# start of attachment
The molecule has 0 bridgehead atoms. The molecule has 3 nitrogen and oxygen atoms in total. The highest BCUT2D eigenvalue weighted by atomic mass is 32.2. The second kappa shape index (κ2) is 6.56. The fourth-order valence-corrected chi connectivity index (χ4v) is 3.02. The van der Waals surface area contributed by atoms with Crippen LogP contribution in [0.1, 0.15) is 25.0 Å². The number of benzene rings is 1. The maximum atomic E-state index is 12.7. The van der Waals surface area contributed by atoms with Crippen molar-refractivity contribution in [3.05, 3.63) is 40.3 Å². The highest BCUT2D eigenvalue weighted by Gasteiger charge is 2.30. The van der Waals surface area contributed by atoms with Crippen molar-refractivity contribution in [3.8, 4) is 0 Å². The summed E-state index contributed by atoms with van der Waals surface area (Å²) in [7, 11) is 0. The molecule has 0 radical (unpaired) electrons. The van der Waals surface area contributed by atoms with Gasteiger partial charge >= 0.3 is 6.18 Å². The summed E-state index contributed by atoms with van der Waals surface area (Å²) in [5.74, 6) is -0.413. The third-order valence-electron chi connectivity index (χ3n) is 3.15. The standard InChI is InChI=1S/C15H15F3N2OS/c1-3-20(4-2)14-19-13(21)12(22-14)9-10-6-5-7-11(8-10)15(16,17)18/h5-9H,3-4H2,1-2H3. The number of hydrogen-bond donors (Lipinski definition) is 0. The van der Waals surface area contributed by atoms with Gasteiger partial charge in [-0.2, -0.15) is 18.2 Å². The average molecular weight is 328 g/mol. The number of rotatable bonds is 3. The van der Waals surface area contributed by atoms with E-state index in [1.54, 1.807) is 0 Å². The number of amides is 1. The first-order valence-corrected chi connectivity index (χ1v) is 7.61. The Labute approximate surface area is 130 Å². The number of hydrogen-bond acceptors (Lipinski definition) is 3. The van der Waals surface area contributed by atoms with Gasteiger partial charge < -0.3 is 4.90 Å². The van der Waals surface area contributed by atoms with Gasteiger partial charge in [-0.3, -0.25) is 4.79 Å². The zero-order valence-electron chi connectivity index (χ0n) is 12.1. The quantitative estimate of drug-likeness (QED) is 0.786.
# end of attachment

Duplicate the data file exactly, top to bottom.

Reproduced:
The molecule has 0 bridgehead atoms. The molecule has 3 nitrogen and oxygen atoms in total. The highest BCUT2D eigenvalue weighted by atomic mass is 32.2. The second kappa shape index (κ2) is 6.56. The fourth-order valence-corrected chi connectivity index (χ4v) is 3.02. The van der Waals surface area contributed by atoms with Crippen LogP contribution in [0.1, 0.15) is 25.0 Å². The number of benzene rings is 1. The maximum atomic E-state index is 12.7. The van der Waals surface area contributed by atoms with Crippen molar-refractivity contribution in [3.05, 3.63) is 40.3 Å². The highest BCUT2D eigenvalue weighted by Gasteiger charge is 2.30. The van der Waals surface area contributed by atoms with Crippen molar-refractivity contribution in [3.8, 4) is 0 Å². The summed E-state index contributed by atoms with van der Waals surface area (Å²) in [7, 11) is 0. The molecule has 0 radical (unpaired) electrons. The van der Waals surface area contributed by atoms with Gasteiger partial charge >= 0.3 is 6.18 Å². The summed E-state index contributed by atoms with van der Waals surface area (Å²) in [5.74, 6) is -0.413. The third-order valence-electron chi connectivity index (χ3n) is 3.15. The standard InChI is InChI=1S/C15H15F3N2OS/c1-3-20(4-2)14-19-13(21)12(22-14)9-10-6-5-7-11(8-10)15(16,17)18/h5-9H,3-4H2,1-2H3. The number of hydrogen-bond donors (Lipinski definition) is 0. The van der Waals surface area contributed by atoms with Gasteiger partial charge in [-0.2, -0.15) is 18.2 Å². The average molecular weight is 328 g/mol. The number of rotatable bonds is 3. The van der Waals surface area contributed by atoms with E-state index in [1.54, 1.807) is 0 Å². The number of amides is 1. The first-order valence-corrected chi connectivity index (χ1v) is 7.61. The Labute approximate surface area is 130 Å². The number of hydrogen-bond acceptors (Lipinski definition) is 3. The van der Waals surface area contributed by atoms with Gasteiger partial charge < -0.3 is 4.90 Å². The van der Waals surface area contributed by atoms with Gasteiger partial charge in [-0.3, -0.25) is 4.79 Å². The zero-order valence-electron chi connectivity index (χ0n) is 12.1. The quantitative estimate of drug-likeness (QED) is 0.786.